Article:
A Delightful Sun-Filled Sunroom

Sunroom - interior view

This addition has to qualify as one of the most delightful and satisfying projects I have done in some years. It proved to be challenging, and two wild turkeys looked on in amusement, as we shall see! The owners are a retired university professor, a lover of classical music, and his wife, a former teacher. He wanted a sun room that affords uninterrupted moments listening to the masters, Chopin and Bach. Her primary interest was an excellent view of the back yard with its magnificent cedar trees.

Pouring concrete

Pouring concrete

Levelling the concrete slab

Levelling the concrete slab

The dining room’s rear door led to an old, non-descript screened porch. I had no trouble visualizing how the existing porch could be transformed into a year-round sun room. However, complicating the task was a lovely cedar tree. Side yard access limited the machinery I could bring into the back yard. I braced myself for rounds of heavy manual labor!

With my son’s help, I dug the footing trenches by hand, chopping through tree roots—it’s not a problem for this aging but willing worker!—and dispersed the soil in the far corners of the yard, under the trees. With a rented cement buggy my wife, son and I hauled concrete from the street and poured both footings and a concrete slab without incidence. Driving my van through the narrow side yard proved to be a challenge: one day it sank up to its belly in rain-softened soil! I had to hire a tow truck to haul me out! A pair of wild turkeys looked on with apparent amusement!!

Sunroom - interior view

Sunroom interior

The finished sunroom - side view

View from the side

The existing siding is made of redwood boards which are no longer available (thank goodness!!). I used fiber cement board siding and composite trim on the addition. Why not wood, you may ask? Cement board siding does not “breathe” moisture as wood does. It is able to retain a coat of paint without the paint flaking. Fiber cement board siding is warranted 50 years and composite trim 30 years. These products look like real wood.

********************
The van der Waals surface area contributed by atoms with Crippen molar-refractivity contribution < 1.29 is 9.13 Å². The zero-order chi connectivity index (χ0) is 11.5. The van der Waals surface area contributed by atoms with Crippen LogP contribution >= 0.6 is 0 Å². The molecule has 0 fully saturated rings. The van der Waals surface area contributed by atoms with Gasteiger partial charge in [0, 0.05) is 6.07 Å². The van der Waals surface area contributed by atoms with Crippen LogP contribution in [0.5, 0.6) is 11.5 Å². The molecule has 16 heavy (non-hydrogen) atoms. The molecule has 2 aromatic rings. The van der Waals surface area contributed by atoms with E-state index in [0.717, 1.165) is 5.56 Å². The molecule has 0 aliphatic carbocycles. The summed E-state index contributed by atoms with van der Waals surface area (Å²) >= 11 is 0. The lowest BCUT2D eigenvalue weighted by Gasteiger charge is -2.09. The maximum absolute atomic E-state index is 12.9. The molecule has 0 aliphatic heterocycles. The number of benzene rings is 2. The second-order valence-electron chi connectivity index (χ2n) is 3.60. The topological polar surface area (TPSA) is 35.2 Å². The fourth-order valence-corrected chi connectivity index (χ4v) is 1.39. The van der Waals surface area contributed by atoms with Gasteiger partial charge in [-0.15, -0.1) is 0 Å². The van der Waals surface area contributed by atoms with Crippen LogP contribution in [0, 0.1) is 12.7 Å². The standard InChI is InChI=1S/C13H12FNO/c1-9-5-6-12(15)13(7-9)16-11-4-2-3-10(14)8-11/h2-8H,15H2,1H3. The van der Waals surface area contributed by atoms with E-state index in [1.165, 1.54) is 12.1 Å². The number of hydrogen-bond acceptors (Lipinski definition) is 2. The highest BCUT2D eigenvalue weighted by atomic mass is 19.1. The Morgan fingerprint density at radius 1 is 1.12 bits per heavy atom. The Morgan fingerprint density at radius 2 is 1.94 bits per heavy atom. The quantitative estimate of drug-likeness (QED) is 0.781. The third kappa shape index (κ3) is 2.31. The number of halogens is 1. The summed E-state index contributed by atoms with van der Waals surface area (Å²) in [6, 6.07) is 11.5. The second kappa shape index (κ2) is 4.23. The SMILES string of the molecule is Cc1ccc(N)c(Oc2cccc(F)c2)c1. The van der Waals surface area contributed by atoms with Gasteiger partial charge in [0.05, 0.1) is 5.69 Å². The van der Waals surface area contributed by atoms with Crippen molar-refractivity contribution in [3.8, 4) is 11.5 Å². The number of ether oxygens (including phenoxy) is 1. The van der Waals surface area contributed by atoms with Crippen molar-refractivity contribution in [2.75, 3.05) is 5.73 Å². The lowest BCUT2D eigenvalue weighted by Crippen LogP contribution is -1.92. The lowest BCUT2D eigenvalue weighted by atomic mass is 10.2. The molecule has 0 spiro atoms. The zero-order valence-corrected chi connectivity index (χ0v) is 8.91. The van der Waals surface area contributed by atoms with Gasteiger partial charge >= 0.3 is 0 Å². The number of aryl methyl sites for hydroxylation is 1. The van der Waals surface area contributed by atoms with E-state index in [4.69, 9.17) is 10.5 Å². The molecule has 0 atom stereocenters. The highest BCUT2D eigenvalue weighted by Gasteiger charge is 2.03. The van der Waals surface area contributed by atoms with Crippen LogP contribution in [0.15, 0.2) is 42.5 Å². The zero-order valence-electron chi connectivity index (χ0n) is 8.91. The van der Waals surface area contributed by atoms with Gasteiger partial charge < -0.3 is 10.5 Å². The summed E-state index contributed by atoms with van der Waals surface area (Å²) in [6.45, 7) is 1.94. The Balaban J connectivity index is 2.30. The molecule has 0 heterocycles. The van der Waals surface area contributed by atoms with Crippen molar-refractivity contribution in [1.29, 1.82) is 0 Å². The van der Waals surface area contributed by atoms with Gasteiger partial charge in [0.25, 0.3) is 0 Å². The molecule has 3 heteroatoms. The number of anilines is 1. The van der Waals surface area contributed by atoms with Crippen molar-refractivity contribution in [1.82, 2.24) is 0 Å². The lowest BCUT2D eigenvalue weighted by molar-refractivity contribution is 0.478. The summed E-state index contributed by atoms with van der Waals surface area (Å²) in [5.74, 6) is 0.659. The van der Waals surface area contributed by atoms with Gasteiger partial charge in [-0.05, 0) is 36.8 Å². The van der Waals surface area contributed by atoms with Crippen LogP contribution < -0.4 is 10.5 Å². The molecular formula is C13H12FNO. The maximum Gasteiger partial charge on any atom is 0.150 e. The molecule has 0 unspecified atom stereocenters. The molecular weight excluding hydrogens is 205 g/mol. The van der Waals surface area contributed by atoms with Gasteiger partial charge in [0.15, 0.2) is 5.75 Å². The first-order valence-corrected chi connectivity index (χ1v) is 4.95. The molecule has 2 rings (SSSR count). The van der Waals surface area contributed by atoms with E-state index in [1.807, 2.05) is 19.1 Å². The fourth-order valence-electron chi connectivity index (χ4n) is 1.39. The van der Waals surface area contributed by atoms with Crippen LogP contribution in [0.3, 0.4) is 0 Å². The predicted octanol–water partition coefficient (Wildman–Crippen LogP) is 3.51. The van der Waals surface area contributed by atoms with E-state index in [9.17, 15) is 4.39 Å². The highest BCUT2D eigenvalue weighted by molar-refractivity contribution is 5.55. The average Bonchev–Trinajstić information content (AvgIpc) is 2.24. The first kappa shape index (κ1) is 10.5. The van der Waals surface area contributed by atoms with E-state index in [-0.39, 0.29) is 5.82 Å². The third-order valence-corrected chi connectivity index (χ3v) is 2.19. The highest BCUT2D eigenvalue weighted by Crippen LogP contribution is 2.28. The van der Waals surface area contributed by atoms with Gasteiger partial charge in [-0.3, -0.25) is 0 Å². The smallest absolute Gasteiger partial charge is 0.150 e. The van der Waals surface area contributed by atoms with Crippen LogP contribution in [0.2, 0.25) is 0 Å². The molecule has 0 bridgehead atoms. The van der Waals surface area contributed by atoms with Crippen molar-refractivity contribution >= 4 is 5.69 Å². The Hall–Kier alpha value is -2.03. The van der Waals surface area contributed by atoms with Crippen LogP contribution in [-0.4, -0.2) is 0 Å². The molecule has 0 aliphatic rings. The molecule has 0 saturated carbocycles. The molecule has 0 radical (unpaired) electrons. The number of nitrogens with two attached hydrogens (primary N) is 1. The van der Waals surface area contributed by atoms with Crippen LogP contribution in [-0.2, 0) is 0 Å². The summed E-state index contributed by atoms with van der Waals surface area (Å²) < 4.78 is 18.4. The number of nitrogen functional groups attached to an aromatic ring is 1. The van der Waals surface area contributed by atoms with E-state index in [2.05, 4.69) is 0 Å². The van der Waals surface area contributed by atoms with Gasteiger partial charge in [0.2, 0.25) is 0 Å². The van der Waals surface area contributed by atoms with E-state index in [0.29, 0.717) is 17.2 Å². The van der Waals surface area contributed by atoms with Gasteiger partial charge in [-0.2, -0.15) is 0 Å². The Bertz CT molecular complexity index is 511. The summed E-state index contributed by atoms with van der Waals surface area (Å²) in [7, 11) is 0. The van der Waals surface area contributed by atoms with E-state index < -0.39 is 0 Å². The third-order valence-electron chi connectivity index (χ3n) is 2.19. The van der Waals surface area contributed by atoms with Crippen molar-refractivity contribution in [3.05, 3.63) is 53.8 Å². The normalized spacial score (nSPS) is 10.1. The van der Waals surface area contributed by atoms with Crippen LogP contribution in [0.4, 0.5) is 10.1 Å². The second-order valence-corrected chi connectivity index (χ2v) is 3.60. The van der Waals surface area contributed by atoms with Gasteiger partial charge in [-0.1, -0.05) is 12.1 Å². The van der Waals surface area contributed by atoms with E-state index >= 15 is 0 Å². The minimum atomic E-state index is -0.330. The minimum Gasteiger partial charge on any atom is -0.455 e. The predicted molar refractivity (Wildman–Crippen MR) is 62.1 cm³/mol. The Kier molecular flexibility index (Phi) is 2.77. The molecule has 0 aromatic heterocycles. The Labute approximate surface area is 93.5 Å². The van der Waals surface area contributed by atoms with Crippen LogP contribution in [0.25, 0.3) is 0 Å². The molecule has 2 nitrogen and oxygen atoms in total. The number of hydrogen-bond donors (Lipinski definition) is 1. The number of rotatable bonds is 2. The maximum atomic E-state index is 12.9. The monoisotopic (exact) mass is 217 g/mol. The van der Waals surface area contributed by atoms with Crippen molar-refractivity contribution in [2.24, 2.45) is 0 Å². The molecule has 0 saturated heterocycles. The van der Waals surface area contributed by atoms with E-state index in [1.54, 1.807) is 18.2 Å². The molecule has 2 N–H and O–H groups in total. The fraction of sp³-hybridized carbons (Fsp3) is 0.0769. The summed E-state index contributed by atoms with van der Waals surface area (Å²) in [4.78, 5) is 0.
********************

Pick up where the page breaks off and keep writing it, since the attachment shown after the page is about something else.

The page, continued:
Now a word about exterior paint. Sherwin Williams makes “Duration” brand paint, with the claim that it will look better than you and I in 20 years! Needless to say, I am extremely impressed with this top-of-the-line product. Two weeks later I still find myself cleaning stubborn paint off my fingernails! A gallon costs well over $50.00. Considering the warranty it is well worth the expense. On the down side, this type of paint does not apply as easily as most house paints.

Windows and doors are Pella products. Triple glazed, they have shades between-the-glass. The interior pine trim went through a three- stage staining process, expertly applied by my son. It matches the existing trim color. A laminate floor by Armstrong lies on moisture shedding, interlocking OSB sub floor panels. They add thermal value.

The wrap-around deck is made from pressure treated yellow pine. Pine tar will have to be cleaned off periodically with a power washer. Pine tar is the reason I installed a commercial-type hand rail system. Its white finish is guaranteed for life.

You may be wondering how a deaf contractor can build an acoustically correct sun room! I know that the ceiling, walls and the floor need to have sufficient mass. Glass walls will hardly do! But wait, the woman wanted a pure view of the back yard … and the man wanted pure sound! Hmmm … I think I managed to please them both, for to this day I have not received a complaint! Should the need arise, I am ready to custom-build a Shaker style, 9’ wide folding door to close off the existing dining room from the sunroom.

The cost (2006) for sunroom and deck: $35,000
From start to finish: 2 months
A viewing can be arranged.

The finished sunroom - back view

The finished project!

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